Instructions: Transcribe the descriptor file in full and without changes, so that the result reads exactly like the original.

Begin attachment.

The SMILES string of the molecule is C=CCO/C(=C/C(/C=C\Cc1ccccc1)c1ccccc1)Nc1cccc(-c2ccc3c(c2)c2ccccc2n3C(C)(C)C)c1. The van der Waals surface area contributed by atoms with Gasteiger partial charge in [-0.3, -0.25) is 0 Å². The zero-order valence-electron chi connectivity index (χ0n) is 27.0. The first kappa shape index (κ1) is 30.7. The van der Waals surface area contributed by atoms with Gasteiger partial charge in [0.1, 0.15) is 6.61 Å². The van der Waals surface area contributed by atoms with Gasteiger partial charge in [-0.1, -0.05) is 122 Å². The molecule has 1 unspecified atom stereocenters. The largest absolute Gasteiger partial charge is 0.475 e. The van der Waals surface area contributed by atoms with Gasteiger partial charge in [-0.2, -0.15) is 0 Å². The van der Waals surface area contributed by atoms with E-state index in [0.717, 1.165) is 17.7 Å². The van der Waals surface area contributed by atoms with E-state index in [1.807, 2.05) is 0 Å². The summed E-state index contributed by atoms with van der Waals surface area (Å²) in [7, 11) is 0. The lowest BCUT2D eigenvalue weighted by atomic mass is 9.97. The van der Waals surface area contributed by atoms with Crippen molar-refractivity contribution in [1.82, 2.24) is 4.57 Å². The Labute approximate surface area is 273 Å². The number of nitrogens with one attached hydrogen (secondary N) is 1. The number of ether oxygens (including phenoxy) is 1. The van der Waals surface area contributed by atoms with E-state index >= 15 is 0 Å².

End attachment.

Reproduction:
The SMILES string of the molecule is C=CCO/C(=C/C(/C=C\Cc1ccccc1)c1ccccc1)Nc1cccc(-c2ccc3c(c2)c2ccccc2n3C(C)(C)C)c1. The van der Waals surface area contributed by atoms with Gasteiger partial charge in [-0.3, -0.25) is 0 Å². The zero-order valence-electron chi connectivity index (χ0n) is 27.0. The first kappa shape index (κ1) is 30.7. The van der Waals surface area contributed by atoms with Gasteiger partial charge in [0.1, 0.15) is 6.61 Å². The van der Waals surface area contributed by atoms with Gasteiger partial charge in [-0.1, -0.05) is 122 Å². The molecule has 1 unspecified atom stereocenters. The largest absolute Gasteiger partial charge is 0.475 e. The van der Waals surface area contributed by atoms with Gasteiger partial charge in [-0.2, -0.15) is 0 Å². The van der Waals surface area contributed by atoms with E-state index in [0.717, 1.165) is 17.7 Å². The van der Waals surface area contributed by atoms with E-state index in [1.807, 2.05) is 0 Å². The summed E-state index contributed by atoms with van der Waals surface area (Å²) in [7, 11) is 0. The lowest BCUT2D eigenvalue weighted by atomic mass is 9.97. The van der Waals surface area contributed by atoms with Crippen molar-refractivity contribution in [1.82, 2.24) is 4.57 Å². The Labute approximate surface area is 273 Å². The number of nitrogens with one attached hydrogen (secondary N) is 1. The number of ether oxygens (including phenoxy) is 1. The van der Waals surface area contributed by atoms with E-state index >= 15 is 0 Å².